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BioMed Research International
Volume 2014 (2014), Article ID 310981, 11 pages
http://dx.doi.org/10.1155/2014/310981
Research Article

Enhanced Amelioration of High-Fat Diet-Induced Fatty Liver by Docosahexaenoic Acid and Lysine Supplementations

1Department of Animal Science and Technology, National Taiwan University, No. 50, Lane 155, Section 3, Keelung Road, Da'an District, Taipei City 106, Taiwan
2Institute of Biotechnology, National Taiwan University, No. 81, Changxing Street, Da'an District, Taipei City 106, Taiwan

Received 14 November 2013; Revised 15 April 2014; Accepted 29 April 2014; Published 25 May 2014

Academic Editor: Kanato Yamagata

Copyright © 2014 Hsin-Yu Lin et al. This is an open access article distributed under the Creative Commons Attribution License, which permits unrestricted use, distribution, and reproduction in any medium, provided the original work is properly cited.

Abstract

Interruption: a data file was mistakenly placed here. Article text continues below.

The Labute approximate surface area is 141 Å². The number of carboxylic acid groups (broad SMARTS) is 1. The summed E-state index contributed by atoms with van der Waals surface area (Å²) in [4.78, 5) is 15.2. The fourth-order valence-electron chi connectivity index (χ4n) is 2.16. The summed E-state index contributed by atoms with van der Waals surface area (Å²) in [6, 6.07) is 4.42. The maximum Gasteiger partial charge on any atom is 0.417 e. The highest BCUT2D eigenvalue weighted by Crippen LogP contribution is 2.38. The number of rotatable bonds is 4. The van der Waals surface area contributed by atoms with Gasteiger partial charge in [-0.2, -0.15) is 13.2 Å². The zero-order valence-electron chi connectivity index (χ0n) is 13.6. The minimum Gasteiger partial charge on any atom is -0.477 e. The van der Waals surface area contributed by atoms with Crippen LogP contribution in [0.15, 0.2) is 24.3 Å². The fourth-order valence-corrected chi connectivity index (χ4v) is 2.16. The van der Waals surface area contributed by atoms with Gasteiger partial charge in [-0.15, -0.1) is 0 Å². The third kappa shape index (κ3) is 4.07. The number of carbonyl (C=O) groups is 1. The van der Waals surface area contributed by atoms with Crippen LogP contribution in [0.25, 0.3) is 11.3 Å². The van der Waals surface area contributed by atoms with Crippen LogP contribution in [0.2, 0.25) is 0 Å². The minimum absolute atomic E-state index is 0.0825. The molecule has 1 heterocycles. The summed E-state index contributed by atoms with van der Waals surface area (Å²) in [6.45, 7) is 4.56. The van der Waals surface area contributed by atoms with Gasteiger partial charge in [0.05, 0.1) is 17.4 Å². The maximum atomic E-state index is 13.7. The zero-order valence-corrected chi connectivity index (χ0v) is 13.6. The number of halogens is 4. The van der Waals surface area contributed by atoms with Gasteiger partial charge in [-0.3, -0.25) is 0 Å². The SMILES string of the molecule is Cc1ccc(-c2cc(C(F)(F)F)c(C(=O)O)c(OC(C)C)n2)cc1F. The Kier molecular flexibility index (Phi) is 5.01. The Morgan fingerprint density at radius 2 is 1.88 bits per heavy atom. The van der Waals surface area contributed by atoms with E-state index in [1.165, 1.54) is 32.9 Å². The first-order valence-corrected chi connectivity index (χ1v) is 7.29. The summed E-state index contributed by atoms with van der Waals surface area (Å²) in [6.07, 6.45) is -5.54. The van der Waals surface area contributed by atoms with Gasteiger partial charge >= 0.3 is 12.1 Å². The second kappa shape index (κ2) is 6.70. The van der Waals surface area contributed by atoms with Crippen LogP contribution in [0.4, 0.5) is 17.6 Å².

Fatty liver disease is the most common pathological condition in the liver. Here, we generated high-fat diet-(HFD-) induced nonalcoholic fatty liver disease (NAFLD) in mice and tested the effects of docosahexaenoic acid (DHA) and lysine during a four-week regular chow (RC)feeding. Our results showed that 1% lysine and the combination of 1% lysine + 1% DHA reduced body weight. Moreover, serum triglyceride levels were reduced by 1% DHA and 1% lysine, whereas serum alanine transaminase activity was reduced by 1% DHA and 1% DHA + 0.5% lysine. Switching to RC reduced hepatic lipid droplet accumulation, which was further reduced by the addition of DHA or lysine. Furthermore, the mRNA expressions of hepatic proinflammatory cytokines were suppressed by DHA and combinations of DHA + lysine, whereas the mRNA for the lipogenic gene, acetyl-CoA carboxylase 1 (ACC1), was suppressed by DHA. In the gonadal adipose tissues, combinations of DHA and lysine inhibited mRNA expression of lipid metabolism-associated genes, including ACC1, fatty acid synthase, lipoprotein lipase, and perilipin. In conclusion, the present study demonstrated that, in conjunction with RC-induced benefits, supplementation with DHA or lysine further ameliorated the high-fat diet-induced NAFLD and provided an alternative strategy to treat, and potentially prevent, NAFLD.